Water flux from partial-thickness skin wounds: Comparative study of the effects of Er:YAG and Ho:YAG lasers

Bonnie H. Jaffe, Jay Walsh*

*Corresponding author for this work

Research output: Contribution to journalArticlepeer-review

18 Scopus citations


Background and Objective: The clinical use of lasers to cut and coagulate tissue necessitates a better understanding of how the residual thermal damage affects healing. This study was designed to evaluate the effects of varying degrees of thermal damage on the healing process. Study Design, Materials and Methods: Partial-thickness lesions were created in guinea pig skin using an Er:YAG laser, a Ho:YAG laser, and a scalpel. To monitor recovery of the stratum corneum, water flux from the wound sites was quantified and histological data obtained for approximately one week. Results: The data indicate an exponential water loss pattern from all wounds. Water flux from the scalpel- and the Er:YAG laser-induced wounds was initially high but decreased rapidly with decay rates (mean ± SE) of 0.46±0.01 day-1 and 0.38±0.01 day-1, respectively. The Ho:YAG laser-induced wounds demonstrated a different pattern of decay with lower water flux values initially and a decay rate of only 0.13±0.01 day-1. Conclusion: Histological and water flux data reveal that Er:YAG laser-induced wounds achieve epidermal integrity only slightly after scalpel-induced lesions, and Ho:YAG laser-induced wounds heal substantially slower and contain more granulation tissue.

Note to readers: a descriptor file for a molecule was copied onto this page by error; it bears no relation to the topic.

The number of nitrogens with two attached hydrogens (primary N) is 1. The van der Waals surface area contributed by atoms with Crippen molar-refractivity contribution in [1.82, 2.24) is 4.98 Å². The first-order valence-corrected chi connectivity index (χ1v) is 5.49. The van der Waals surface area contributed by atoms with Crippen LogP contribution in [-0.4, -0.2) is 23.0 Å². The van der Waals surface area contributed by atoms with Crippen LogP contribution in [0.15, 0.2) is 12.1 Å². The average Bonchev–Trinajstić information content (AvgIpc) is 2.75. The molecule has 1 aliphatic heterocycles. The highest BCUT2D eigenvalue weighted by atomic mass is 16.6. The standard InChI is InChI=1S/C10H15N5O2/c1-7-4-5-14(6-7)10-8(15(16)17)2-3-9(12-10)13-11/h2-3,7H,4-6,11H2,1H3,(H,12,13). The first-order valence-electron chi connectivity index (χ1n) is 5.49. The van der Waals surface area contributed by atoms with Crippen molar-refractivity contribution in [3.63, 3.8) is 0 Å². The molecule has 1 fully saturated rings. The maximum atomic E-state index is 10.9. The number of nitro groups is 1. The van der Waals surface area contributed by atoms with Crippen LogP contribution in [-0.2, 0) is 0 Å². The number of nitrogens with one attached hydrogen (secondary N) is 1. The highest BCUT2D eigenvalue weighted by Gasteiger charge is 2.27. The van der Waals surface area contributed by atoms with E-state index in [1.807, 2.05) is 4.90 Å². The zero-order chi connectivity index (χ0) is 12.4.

Original languageEnglish (US)
Pages (from-to)1-9
Number of pages9
JournalLasers in Surgery and Medicine
Issue number1
StatePublished - Jan 22 1996


  • evaporimeter
  • insensible perspiration
  • thermal damage
  • transepidermal water loss

ASJC Scopus subject areas

  • Surgery


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